Comedy review: Pierre Novellie

Edinburgh Festival Fringe: In recent years, Pierre Novellie has evinced a growing scepticism about the conventions of Edinburgh Fringe hours, the narrative arcs and thematic rigours, explaining that his theme this year is simply that these are 'my thoughts, I thought them'.

Pleasance Courtyard (Venue 33)


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Dressed in a velvet jacket and bow tie, he’s offering an authoritative, unfussy throwback to solid stand-up, with his show the less critically pregnable for being so straightforward.

Stand-up can be about literally anything he maintains, from the relatably spoofable Encore Tricolore books that taught the British their French in secondary school, to the specific nightmare of the Budgie the Helicopter child’s ride in the Isle of Man’s airport, its repetitive soundtrack grating on Novellie’s nerves as he sits waiting for a delayed flight projected into some very funny, existential despair on the part of the machine. Relatable for anyone who’s ever felt themselves trapped in hell perhaps.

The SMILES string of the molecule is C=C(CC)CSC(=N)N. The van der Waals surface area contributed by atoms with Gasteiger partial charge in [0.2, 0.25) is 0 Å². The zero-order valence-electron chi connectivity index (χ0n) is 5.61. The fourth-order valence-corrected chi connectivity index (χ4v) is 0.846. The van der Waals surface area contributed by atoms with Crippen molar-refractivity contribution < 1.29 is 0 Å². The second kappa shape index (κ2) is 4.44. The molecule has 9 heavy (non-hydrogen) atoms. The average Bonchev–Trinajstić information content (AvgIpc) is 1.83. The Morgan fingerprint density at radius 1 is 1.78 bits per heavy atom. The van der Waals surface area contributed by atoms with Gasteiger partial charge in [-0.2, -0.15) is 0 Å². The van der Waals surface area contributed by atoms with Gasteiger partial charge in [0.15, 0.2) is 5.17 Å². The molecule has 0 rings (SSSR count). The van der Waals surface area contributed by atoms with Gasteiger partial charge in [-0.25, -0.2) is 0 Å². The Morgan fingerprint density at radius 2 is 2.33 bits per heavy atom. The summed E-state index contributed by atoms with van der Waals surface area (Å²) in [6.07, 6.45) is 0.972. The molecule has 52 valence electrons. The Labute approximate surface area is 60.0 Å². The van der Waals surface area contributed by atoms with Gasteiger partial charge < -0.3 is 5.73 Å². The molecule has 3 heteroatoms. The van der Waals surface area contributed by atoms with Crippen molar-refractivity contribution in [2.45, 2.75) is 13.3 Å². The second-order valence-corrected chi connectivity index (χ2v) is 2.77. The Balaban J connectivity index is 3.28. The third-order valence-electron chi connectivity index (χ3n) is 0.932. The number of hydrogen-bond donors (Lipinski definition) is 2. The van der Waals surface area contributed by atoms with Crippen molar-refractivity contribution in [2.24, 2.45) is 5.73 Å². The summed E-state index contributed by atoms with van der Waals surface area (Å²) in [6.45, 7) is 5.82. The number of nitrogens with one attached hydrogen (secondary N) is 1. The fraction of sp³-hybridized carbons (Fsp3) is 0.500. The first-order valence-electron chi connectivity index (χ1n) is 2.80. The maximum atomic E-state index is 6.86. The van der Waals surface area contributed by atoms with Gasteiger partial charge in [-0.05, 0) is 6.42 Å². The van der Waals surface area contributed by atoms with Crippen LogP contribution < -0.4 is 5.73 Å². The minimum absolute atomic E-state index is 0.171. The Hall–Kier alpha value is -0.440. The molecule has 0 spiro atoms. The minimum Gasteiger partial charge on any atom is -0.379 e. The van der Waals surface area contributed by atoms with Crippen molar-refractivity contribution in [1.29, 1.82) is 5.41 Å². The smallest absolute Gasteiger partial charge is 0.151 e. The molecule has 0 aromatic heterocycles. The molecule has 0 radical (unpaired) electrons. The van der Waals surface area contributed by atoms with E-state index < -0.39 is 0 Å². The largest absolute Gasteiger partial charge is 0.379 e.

The South African’s mixed feelings about comedy are expanded on in the war analogies ascribed to a show he once hosted at a school for the performing arts. His bloodied warrior of the entertainment industry, wearied from the conflict pities the fresh-faced new recruits, with little idea of the hardships ahead of them. All the while though, he knows he wields the means to crush them with the truth, the sense of power intoxicating.

Novellie’s strongest routines tend to be his anecdotes, his peculiarly anxious relationships with food and small-talk ratcheting up the perils of dating, while an account from his time as a teenage caricaturist, faced with the task of depicting a woman with Down’s Syndrome, is hilarious in the racing thoughts of social awkwardness he dredges back up in a cold sweat.

Until 27 August. Today 9:25pm.